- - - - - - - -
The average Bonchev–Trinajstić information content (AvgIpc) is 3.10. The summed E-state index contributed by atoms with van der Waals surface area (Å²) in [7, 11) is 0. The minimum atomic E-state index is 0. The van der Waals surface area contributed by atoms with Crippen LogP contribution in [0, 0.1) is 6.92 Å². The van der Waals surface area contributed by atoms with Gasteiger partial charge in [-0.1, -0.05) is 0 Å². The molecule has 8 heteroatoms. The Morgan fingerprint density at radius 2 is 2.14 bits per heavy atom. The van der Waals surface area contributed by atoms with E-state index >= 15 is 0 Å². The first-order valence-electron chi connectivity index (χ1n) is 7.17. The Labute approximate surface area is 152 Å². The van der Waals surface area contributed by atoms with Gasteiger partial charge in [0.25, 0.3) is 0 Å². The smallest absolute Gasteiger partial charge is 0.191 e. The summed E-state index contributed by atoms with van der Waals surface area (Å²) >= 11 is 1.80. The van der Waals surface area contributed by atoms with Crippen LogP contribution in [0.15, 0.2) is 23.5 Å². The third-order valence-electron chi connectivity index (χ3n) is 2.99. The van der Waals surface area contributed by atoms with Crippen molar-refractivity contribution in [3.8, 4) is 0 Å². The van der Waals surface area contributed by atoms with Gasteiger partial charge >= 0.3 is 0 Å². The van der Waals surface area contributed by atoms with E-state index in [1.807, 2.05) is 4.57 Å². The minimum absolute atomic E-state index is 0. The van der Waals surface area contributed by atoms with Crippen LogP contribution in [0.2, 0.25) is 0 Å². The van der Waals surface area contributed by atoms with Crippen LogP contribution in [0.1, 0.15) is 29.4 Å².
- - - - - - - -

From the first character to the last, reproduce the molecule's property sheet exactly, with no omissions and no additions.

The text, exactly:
The average Bonchev–Trinajstić information content (AvgIpc) is 3.10. The summed E-state index contributed by atoms with van der Waals surface area (Å²) in [7, 11) is 0. The minimum atomic E-state index is 0. The van der Waals surface area contributed by atoms with Crippen LogP contribution in [0, 0.1) is 6.92 Å². The van der Waals surface area contributed by atoms with Gasteiger partial charge in [-0.1, -0.05) is 0 Å². The molecule has 8 heteroatoms. The Morgan fingerprint density at radius 2 is 2.14 bits per heavy atom. The van der Waals surface area contributed by atoms with E-state index >= 15 is 0 Å². The first-order valence-electron chi connectivity index (χ1n) is 7.17. The Labute approximate surface area is 152 Å². The van der Waals surface area contributed by atoms with Gasteiger partial charge in [0.25, 0.3) is 0 Å². The smallest absolute Gasteiger partial charge is 0.191 e. The summed E-state index contributed by atoms with van der Waals surface area (Å²) >= 11 is 1.80. The van der Waals surface area contributed by atoms with Crippen LogP contribution in [0.15, 0.2) is 23.5 Å². The third-order valence-electron chi connectivity index (χ3n) is 2.99. The van der Waals surface area contributed by atoms with Crippen molar-refractivity contribution in [3.8, 4) is 0 Å². The van der Waals surface area contributed by atoms with Gasteiger partial charge >= 0.3 is 0 Å². The van der Waals surface area contributed by atoms with E-state index in [1.807, 2.05) is 4.57 Å². The minimum absolute atomic E-state index is 0. The van der Waals surface area contributed by atoms with Crippen LogP contribution in [0.2, 0.25) is 0 Å². The van der Waals surface area contributed by atoms with Crippen LogP contribution in [0.1, 0.15) is 29.4 Å².